Several casualties were reported in Khartoum on Sunday, June 9, as security forces fired tear gas and live rounds at opposition supporters amid a nationwide general strike and associated demonstrations. Local sources report that at least one person was killed in Bahari district (Khartoum North), where protesters erected makeshift barricades to block roads. The opposition Sudanese Professionals Association (SPA) claimed that government forces had threatened workers to ignore calls for a strike, arresting dozens of bank, airport, and electricity workers ahead of the work stoppage.
Continued protests and sit-in demonstrations, notably in the capital Khartoum and its twin city Omdurman, are to be anticipated over the coming hours and days as opposition groups call for an indefinite period of civil disobedience. Clashes between protesters and security forces cannot be ruled out.
As of Sunday afternoon (local time), limited flight operations have been reported Khartoum International Airport (KRT); multiple airlines have canceled flights to KRT following the renewed violence. Internet and mobile data services have been blocked in various parts of the country by major Sudanese providers in recent days, with service blockages likely to continue over the near term.
Further disruptions to transportation (e.g. flight delays and cancelations), internet service, and business are to be expected in Khartoum and other urban areas in Sudan over the coming days and weeks. Additional opposition demonstrations over the near term may devolve into violent clashes with security forces.
Sudanese security and affiliated militia forces violently dispersed a sit-in demonstration outside the Defense Ministry in Khartoum on June 3. Opposition-linked medics claimed that the death toll from the June 3 security operation had risen to 108, while the government announced 61 deaths. The updated figures come as Sudan's political opposition rejected the ruling Transitional Military Council's offer to resume talks amid growing international criticism of the regime over the killings.
President Omar al-Bashir was removed from office on April 11 following a military coup. The military then dissolved the government, suspended the constitution, and announced it would rule the country for two years in a transitional government - known as the Transitional Military Council (TMC) - after which time fresh presidential elections would be held. Sit-in demonstrations have continued in Khartoum as activists demand increased civilian participation in negotiations.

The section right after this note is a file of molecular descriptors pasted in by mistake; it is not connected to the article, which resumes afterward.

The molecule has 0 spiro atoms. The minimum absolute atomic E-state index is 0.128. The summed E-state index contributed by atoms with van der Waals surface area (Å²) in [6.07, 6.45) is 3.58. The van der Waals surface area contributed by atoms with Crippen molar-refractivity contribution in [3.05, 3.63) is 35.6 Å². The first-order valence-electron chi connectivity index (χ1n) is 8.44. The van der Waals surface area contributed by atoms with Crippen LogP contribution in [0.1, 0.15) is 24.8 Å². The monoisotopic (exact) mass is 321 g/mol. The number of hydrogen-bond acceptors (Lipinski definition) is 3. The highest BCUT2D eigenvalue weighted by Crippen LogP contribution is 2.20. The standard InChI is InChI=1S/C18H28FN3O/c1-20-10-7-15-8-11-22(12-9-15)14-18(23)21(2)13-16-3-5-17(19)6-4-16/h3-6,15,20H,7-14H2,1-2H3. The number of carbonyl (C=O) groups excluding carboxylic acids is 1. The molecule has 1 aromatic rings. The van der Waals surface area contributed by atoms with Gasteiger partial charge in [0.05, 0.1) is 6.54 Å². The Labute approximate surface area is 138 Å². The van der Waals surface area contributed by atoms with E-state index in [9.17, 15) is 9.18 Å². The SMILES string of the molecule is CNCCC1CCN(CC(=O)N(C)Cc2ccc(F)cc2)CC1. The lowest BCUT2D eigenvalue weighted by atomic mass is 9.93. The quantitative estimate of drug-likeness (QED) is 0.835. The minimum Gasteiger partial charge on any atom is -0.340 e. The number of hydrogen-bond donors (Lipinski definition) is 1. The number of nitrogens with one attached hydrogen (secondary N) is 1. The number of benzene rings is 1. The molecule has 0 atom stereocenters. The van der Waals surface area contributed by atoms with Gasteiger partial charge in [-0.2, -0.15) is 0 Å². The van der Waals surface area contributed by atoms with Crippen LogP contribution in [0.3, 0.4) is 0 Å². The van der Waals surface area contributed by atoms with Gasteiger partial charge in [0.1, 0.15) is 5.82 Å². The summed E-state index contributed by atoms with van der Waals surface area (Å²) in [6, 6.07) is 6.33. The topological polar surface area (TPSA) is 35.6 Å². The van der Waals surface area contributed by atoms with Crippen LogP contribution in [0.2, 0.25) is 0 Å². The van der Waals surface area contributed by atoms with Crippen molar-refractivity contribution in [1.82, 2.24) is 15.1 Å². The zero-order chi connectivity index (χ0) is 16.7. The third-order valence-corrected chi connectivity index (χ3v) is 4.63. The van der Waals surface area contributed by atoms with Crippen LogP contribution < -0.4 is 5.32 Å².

A three-month state of emergency remains in place and Sudanese border crossings have been closed until further notice. The US State Department issued a notice on April 11 calling for all non-emergency government employees to evacuate from Sudan as a precaution. The UN also announced on June 5 that it would temporarily relocate non-program-critical staff from Sudan while continuing operations in the country. American and British diplomatic authorities have also warned their citizens to refrain from travel to the country until further notice. On June 6, the African Union (AU) suspended Sudan from the organization until a civilian rule is established.
Individuals in Sudan, and particularly those in Khartoum and Omdurman, are advised to closely monitor the situation, anticipate additional security operations and significant transportation and business disruptions, refrain from nonessential movement, and avoid all protests and demonstrations due to the risk of violence.
Copyright and Disclaimer